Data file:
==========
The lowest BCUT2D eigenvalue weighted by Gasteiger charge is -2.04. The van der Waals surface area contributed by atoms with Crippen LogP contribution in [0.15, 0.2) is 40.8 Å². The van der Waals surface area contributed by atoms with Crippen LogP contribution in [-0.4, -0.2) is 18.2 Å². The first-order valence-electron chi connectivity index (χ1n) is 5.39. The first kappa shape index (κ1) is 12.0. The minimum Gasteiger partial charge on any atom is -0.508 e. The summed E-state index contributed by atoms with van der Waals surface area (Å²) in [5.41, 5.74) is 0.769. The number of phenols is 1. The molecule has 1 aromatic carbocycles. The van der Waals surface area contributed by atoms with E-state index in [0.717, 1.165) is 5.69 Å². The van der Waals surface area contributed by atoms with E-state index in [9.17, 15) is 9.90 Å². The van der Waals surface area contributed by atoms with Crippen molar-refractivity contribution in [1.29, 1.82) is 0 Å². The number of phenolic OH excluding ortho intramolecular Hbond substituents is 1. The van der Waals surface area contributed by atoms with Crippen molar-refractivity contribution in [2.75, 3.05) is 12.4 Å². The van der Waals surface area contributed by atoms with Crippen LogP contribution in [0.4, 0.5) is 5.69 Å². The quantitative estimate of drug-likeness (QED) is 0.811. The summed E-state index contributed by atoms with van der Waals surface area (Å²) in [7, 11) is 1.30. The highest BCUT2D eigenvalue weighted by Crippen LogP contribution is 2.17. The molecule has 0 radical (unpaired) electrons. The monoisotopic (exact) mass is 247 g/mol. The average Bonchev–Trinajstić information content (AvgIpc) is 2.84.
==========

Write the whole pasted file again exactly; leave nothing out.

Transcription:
The lowest BCUT2D eigenvalue weighted by Gasteiger charge is -2.04. The van der Waals surface area contributed by atoms with Crippen LogP contribution in [0.15, 0.2) is 40.8 Å². The van der Waals surface area contributed by atoms with Crippen LogP contribution in [-0.4, -0.2) is 18.2 Å². The first-order valence-electron chi connectivity index (χ1n) is 5.39. The first kappa shape index (κ1) is 12.0. The minimum Gasteiger partial charge on any atom is -0.508 e. The summed E-state index contributed by atoms with van der Waals surface area (Å²) in [5.41, 5.74) is 0.769. The number of phenols is 1. The molecule has 1 aromatic carbocycles. The van der Waals surface area contributed by atoms with E-state index in [0.717, 1.165) is 5.69 Å². The van der Waals surface area contributed by atoms with E-state index in [9.17, 15) is 9.90 Å². The van der Waals surface area contributed by atoms with Crippen molar-refractivity contribution in [1.29, 1.82) is 0 Å². The number of phenolic OH excluding ortho intramolecular Hbond substituents is 1. The van der Waals surface area contributed by atoms with Crippen molar-refractivity contribution in [2.75, 3.05) is 12.4 Å². The van der Waals surface area contributed by atoms with Crippen LogP contribution in [0.4, 0.5) is 5.69 Å². The quantitative estimate of drug-likeness (QED) is 0.811. The summed E-state index contributed by atoms with van der Waals surface area (Å²) in [7, 11) is 1.30. The highest BCUT2D eigenvalue weighted by Crippen LogP contribution is 2.17. The molecule has 0 radical (unpaired) electrons. The monoisotopic (exact) mass is 247 g/mol. The average Bonchev–Trinajstić information content (AvgIpc) is 2.84.